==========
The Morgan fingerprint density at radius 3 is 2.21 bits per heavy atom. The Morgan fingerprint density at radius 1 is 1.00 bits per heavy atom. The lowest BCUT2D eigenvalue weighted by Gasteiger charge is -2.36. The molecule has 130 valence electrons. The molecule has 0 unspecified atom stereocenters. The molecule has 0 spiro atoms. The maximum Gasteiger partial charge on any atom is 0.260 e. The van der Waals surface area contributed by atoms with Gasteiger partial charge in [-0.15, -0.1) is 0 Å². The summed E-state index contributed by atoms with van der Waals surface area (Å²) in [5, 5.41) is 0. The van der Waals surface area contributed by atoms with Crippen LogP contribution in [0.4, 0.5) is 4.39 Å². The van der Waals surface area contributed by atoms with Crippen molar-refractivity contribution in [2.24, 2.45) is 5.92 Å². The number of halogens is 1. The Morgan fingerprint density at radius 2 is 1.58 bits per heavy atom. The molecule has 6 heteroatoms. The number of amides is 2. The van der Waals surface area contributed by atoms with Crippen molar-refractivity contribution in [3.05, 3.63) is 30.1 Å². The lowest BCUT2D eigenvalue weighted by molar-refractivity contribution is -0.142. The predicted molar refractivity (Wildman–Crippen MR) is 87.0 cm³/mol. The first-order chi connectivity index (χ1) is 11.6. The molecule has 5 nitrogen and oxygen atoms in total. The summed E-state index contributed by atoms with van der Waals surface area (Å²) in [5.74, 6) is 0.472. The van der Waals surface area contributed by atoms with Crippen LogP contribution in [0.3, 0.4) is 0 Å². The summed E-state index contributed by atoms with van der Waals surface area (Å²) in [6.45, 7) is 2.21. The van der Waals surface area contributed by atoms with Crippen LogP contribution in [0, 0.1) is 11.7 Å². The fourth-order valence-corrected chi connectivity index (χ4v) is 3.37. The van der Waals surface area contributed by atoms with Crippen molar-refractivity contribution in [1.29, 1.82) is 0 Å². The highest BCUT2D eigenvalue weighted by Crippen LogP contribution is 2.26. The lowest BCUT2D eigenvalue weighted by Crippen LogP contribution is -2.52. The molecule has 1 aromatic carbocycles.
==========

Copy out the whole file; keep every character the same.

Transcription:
The Morgan fingerprint density at radius 3 is 2.21 bits per heavy atom. The Morgan fingerprint density at radius 1 is 1.00 bits per heavy atom. The lowest BCUT2D eigenvalue weighted by Gasteiger charge is -2.36. The molecule has 130 valence electrons. The molecule has 0 unspecified atom stereocenters. The molecule has 0 spiro atoms. The maximum Gasteiger partial charge on any atom is 0.260 e. The van der Waals surface area contributed by atoms with Gasteiger partial charge in [-0.15, -0.1) is 0 Å². The summed E-state index contributed by atoms with van der Waals surface area (Å²) in [5, 5.41) is 0. The van der Waals surface area contributed by atoms with Crippen LogP contribution in [0.4, 0.5) is 4.39 Å². The van der Waals surface area contributed by atoms with Crippen molar-refractivity contribution in [2.24, 2.45) is 5.92 Å². The number of halogens is 1. The Morgan fingerprint density at radius 2 is 1.58 bits per heavy atom. The molecule has 6 heteroatoms. The number of amides is 2. The van der Waals surface area contributed by atoms with Crippen molar-refractivity contribution in [3.05, 3.63) is 30.1 Å². The lowest BCUT2D eigenvalue weighted by molar-refractivity contribution is -0.142. The predicted molar refractivity (Wildman–Crippen MR) is 87.0 cm³/mol. The first-order chi connectivity index (χ1) is 11.6. The molecule has 5 nitrogen and oxygen atoms in total. The summed E-state index contributed by atoms with van der Waals surface area (Å²) in [5.74, 6) is 0.472. The van der Waals surface area contributed by atoms with Crippen LogP contribution in [0.3, 0.4) is 0 Å². The summed E-state index contributed by atoms with van der Waals surface area (Å²) in [6.45, 7) is 2.21. The van der Waals surface area contributed by atoms with Crippen LogP contribution in [0, 0.1) is 11.7 Å². The fourth-order valence-corrected chi connectivity index (χ4v) is 3.37. The van der Waals surface area contributed by atoms with Crippen molar-refractivity contribution in [1.29, 1.82) is 0 Å². The highest BCUT2D eigenvalue weighted by Crippen LogP contribution is 2.26. The lowest BCUT2D eigenvalue weighted by Crippen LogP contribution is -2.52. The molecule has 1 aromatic carbocycles.